Do earth movers/excavators at least get some hazard pay when they’re in areas likely to contain some leftover German/Soviet presents?
Also, I’ve read accounts that in many of the forested areas in Poland, it’s not that unusual to come across a steel helmet or a rusted rifle bolt or other detritus from the armies passing back and forth every so often–is that still the case?
I also have a bomb-centric family story. (My mom’s family was from Schlesien [Silesia], on the Oder near Breslau, and saw lots of action before being expelled to western Germany.) Apparently a bomb fell through the barn roof but didn’t explode, so my Opa very carefully moved it – on a wheelbarrow lined with pillows – to the village trash pit and dumped it in, where it subsequently exploded.
I have no idea whether this story is true, but the eastern front moved back and forth through their village, so it’s at least plausible. My mom has lots of such stories, with varying degrees of horror and absurdity.
It is, at least in region near the Belarus border, where my hometown is located. It’s all kinds of equipment, helmets, German “Gott mit Uns” belt buckles, rusted machine guns, bayonets, and lots of human bones.
If you visit Europe someday, I highly recommend touring Silesia, there’s lots of interesting stuff to see, like early 1900 hydroelectric dams, ruins of secret German infrastructure, Książ castle with its underground tunnels going 40 m deep. I have lots of photos from my last visit if you are interested.
Sadly it was probably because my grandfather didn’t value his life very much. He was an awesome person, but had health problems and his whole life doctors were saying that he has at most few years to live. Despite health problems and doctors prognosis he died at 69 years old, if I remember well not so much from health problems, but from complications after close encounter with a circular saw.
Medium Capacity (M.C.) bombs were designed to address the shortcomings of General Purpose (G.P.) bombs, which had a charge-to-weight ratio of about 27 per cent (contemporary German bombs had a ratio of fifty per cent). M.C. bombs were to have a charge-to-weight ratio of at least forty per cent and use explosives of greater power, although shortages led often to inferior explosive types being used. High Capacity (H.C.) bombs had a charge-to-weight ratio of up to 75 per cent. M.C. bombs had greater blast effect than G.P. bombs but had casings which were robust enough to confer a considerable capacity to penetrate.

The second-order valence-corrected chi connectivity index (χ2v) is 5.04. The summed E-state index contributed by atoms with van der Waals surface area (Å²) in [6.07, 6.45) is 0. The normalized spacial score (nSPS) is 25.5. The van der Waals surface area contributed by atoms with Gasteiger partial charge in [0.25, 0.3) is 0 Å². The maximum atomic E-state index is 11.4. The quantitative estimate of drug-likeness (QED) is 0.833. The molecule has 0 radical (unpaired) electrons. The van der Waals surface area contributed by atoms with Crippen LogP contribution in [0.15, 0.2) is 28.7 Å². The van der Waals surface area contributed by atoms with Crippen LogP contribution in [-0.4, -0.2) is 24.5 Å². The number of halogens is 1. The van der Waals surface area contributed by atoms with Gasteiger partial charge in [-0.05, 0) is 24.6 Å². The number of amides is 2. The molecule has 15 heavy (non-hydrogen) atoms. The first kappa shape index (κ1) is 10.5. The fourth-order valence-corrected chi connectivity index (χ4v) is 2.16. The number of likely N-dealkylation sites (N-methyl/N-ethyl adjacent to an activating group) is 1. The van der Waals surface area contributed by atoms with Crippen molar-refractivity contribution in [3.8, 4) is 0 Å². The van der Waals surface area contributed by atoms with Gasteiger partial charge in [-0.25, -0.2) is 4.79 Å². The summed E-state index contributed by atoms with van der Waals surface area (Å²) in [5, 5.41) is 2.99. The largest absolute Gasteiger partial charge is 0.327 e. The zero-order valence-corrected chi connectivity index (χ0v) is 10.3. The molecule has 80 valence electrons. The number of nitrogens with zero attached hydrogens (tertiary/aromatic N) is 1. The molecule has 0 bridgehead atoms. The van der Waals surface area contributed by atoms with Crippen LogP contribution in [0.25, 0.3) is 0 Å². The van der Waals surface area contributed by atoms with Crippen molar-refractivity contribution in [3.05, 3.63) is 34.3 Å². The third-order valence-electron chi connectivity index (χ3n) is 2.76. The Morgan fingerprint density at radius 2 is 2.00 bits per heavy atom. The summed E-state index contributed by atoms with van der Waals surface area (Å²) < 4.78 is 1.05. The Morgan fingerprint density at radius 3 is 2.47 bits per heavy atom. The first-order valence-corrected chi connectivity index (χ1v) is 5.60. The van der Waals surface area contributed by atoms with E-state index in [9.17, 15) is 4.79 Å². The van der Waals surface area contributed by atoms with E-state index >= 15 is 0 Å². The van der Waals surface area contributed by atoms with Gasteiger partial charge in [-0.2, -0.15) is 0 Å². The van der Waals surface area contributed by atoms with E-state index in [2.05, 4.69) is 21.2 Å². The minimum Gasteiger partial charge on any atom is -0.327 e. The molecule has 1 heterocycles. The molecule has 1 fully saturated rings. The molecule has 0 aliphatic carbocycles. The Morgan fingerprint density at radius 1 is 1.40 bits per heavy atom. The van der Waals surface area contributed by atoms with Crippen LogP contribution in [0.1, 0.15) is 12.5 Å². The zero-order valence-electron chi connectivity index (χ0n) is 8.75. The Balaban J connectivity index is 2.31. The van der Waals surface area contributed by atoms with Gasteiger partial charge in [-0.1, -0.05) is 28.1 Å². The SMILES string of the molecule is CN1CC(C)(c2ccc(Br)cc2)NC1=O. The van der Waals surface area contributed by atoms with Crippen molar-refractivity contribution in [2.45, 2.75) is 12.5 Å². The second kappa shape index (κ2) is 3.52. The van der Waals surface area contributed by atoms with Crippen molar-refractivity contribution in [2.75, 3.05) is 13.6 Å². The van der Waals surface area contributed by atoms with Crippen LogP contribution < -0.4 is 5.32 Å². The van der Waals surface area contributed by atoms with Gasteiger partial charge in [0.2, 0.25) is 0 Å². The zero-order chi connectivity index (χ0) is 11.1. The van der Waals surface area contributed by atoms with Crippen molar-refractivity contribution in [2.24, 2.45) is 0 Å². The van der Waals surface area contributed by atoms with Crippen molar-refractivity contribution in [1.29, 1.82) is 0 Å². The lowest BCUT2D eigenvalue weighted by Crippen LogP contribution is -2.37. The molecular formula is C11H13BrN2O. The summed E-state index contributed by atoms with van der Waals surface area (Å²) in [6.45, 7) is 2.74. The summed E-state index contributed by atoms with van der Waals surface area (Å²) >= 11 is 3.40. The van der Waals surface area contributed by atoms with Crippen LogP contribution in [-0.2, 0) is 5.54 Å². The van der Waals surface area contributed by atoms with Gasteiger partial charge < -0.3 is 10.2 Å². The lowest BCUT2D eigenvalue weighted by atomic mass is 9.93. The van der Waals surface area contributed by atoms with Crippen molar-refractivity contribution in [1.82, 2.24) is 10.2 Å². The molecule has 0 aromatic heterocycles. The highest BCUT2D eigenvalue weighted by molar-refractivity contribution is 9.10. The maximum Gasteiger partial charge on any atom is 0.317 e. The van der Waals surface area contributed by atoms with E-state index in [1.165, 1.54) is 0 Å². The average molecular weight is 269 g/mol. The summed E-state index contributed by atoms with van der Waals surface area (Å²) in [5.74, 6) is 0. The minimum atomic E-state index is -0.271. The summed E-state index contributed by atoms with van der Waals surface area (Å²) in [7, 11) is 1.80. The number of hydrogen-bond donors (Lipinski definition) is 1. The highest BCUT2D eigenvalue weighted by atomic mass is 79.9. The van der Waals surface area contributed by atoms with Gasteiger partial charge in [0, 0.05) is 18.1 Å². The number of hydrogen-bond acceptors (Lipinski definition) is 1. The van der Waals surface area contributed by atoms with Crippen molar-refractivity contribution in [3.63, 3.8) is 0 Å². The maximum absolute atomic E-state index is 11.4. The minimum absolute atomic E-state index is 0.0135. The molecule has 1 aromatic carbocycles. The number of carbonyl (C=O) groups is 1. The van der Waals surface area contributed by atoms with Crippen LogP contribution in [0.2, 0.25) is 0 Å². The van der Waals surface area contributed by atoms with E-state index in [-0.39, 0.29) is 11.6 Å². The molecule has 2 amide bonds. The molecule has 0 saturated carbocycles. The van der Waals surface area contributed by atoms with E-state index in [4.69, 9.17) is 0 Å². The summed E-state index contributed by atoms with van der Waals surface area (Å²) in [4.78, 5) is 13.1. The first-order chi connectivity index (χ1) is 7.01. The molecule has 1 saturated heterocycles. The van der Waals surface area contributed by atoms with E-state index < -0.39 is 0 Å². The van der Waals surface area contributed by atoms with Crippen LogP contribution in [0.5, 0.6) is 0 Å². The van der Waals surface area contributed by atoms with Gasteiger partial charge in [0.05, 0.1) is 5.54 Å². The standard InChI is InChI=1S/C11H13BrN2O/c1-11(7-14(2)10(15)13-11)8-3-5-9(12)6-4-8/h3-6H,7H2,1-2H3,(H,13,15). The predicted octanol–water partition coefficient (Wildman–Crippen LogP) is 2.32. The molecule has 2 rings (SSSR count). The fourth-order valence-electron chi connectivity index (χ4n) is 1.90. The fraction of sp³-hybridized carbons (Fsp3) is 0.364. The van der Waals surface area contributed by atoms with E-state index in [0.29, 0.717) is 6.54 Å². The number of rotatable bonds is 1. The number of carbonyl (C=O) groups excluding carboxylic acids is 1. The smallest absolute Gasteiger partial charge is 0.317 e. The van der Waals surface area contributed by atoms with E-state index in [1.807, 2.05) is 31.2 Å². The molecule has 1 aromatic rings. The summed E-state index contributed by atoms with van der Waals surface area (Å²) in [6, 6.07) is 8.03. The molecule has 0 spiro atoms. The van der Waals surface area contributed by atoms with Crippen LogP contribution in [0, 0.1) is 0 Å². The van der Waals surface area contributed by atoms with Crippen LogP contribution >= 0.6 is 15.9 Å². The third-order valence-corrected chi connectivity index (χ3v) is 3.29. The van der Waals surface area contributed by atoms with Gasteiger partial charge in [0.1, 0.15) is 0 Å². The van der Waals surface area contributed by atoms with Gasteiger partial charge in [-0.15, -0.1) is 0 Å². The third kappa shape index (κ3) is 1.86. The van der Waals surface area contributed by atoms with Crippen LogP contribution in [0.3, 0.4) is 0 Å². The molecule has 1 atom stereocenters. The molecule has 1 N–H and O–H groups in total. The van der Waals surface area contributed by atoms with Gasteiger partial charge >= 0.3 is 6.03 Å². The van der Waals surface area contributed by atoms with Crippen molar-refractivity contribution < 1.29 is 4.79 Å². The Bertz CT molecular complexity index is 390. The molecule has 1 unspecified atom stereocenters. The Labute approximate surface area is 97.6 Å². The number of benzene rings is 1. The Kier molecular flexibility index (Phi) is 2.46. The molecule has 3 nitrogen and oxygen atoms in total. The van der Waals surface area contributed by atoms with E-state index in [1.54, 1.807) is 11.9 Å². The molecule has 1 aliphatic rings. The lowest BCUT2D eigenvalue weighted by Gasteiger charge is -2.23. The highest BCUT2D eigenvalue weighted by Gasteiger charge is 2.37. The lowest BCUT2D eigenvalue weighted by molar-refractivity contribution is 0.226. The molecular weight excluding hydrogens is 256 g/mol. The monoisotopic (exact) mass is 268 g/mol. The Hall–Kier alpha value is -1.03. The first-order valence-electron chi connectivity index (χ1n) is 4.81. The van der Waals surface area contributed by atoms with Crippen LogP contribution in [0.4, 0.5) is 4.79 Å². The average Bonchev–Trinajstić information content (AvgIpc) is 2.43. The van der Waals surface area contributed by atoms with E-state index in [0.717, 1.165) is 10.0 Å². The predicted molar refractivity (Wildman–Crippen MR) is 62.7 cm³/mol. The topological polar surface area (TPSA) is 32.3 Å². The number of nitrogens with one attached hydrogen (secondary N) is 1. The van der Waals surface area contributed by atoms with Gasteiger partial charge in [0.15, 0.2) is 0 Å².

A bomb ins’t just a load of high explosive. It’s high explosive, wrapped in metal that is designed to fragment into shrapnel. It’s not the high explosive that does the most damage. It’s the heavy pieces of metal being propelled at great speed into the general vicinity of the target… The 3000 kg metal casing is part of the design.
The materials used were costly, with precise engineering requirements in casting and machining. To increase penetrative power, a large, specially hardened, steel plug had to be precisely machined and mated to a recess in the nose of the bomb. The ogive had to be perfectly symmetrical to ensure optimum aerodynamic performance.
No need to spend all that time and effort machining the “specially hardened steel plug” if the plug doesn’t have some size and weight to it…
Not to my knowledge. The stuff is still all over the place. And sometimes in places you wouldn’t expect. Carpet bombing isnt’t that precise to begin with. Night raids doubly so. Any bomber developing a technical fault like losing an engine on the way in would drop its load there and then and try to limp back to base.
In the boots-on-the-ground phase, combat action was potentially nearly everywhere at some point.
The district authorities have data from all kinds of sources and collate maps. You can get an initial assessment based on that, telling you whether it’s likely or unlikely to find bombs from air raids, or whether the site is a known battle ground, and so on. After that, someone has to decide whether to hire specialists who’ll check the site to make sure - or just go ahead.
That’s not as risky as it may sound, there usually is enough data to make that call.
Although there can be surprises. I know cases where bombs have been found under pre-war buildings - hit a spot with, say, soft clay at a flat-ish angle and slid under the foundations. The bombs always move horizontally as well as vertically as they have the same momentum forward as the plane when they are dropped.
Another lesson in “don’t start no shit, won’t be no shit” as far I’m concerned.
Another interesting facet: places that were not bombed, intentionally. Like the Ford factory at Cologne. That only was hit accidentally by two or three grenades when the Allies got there and eventually crossed the Rhine.
This should sell the danger of minefields to everyone, too. It was a popular cause back in the 1980s that you don’t hear much about anymore. The problem remains, though- huge swaths of the world are covered in devices specifically designed to hide in the earth for long periods and maim you at random. Whole sections of war-torn countries remain unsafe to even farm on until someone goes through the dirt inch by inch with a knife to find and dig up all the mines. Mines are an unadulterated pure evil.
Yeah, I do feel a bit bad for the fish, and mussels, and worms, bugs, and other creatures living within the blast’s kill zone for their specific species. Hopefully no threatened or endangered species were harmed.
I feel bad for the water fowl, too, except for the seagulls.